From my military experience and association continuing with Veterans, I cannot think of one credible psychologist/psychiatrist who would say that 10 sessions were of any use. These victims should not be referred or use “internal” counsellors.” Their trust was broken during their abuse. Many of them would have had great difficulty trusting and making long lasting attachments…and particularly in psychological support as so often when “public” or rebate only psychologists move, the victims are often too exhausted and feel that their trust has been re broken. Many of the victims could not pay “the gap” etc. They mostly would not want to see a psychologist who is associated with a religious organisation – naturally. Perhaps we need to build a good support network of likeminded professionals who are not there just for the money!!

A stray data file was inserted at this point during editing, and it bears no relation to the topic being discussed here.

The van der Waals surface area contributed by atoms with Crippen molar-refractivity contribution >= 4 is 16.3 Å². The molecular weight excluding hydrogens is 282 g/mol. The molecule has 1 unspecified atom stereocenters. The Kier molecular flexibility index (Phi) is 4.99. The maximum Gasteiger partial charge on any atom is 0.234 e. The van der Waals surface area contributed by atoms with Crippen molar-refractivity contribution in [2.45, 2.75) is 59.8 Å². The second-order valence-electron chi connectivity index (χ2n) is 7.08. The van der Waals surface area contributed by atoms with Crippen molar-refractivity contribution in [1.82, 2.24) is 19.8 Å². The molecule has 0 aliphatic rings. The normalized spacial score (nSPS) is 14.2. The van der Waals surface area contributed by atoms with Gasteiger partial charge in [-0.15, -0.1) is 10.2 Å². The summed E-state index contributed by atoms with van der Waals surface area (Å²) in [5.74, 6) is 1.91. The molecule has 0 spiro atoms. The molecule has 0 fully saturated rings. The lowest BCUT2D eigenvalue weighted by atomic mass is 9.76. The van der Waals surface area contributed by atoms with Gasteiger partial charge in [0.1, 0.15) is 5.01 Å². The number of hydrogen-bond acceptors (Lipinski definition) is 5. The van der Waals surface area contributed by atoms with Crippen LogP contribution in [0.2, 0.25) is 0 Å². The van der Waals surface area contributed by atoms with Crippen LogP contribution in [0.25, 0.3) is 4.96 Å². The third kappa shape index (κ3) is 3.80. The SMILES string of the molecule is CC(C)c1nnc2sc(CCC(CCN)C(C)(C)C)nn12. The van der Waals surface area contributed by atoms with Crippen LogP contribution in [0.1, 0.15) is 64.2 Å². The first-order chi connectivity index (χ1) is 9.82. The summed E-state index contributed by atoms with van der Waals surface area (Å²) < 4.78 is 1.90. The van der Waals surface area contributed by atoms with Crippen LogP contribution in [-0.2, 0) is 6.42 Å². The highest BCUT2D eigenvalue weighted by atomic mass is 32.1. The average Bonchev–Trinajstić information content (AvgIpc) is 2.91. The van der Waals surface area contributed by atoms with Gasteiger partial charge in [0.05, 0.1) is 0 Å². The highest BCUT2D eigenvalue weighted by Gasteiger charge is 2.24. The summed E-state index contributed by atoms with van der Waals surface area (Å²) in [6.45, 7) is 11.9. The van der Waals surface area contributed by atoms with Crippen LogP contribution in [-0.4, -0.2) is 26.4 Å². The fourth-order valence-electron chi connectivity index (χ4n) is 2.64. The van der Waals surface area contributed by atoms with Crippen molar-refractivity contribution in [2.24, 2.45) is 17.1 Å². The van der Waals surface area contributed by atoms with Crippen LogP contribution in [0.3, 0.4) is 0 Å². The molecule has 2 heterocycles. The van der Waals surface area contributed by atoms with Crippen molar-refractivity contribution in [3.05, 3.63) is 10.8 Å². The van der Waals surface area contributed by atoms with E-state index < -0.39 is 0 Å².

Will get back to you, Karen, when I get follow up. I hope to be able to attend the last day of public hearings re the Salvation Army tomorrow. Will be in touch and thank you to you as well.
    Beth beth@brosgarth.com.au Phone 0412410979 Am Sydney based.

    • Rude Record says:

      PS Beth, I also think your idea of a network related to intergenerational trauma is a timely suggestion. It is long overdue in my opinion and could help to assist and support studies of the symptamology and etiology of decendants.

      • Perry Bulwer says: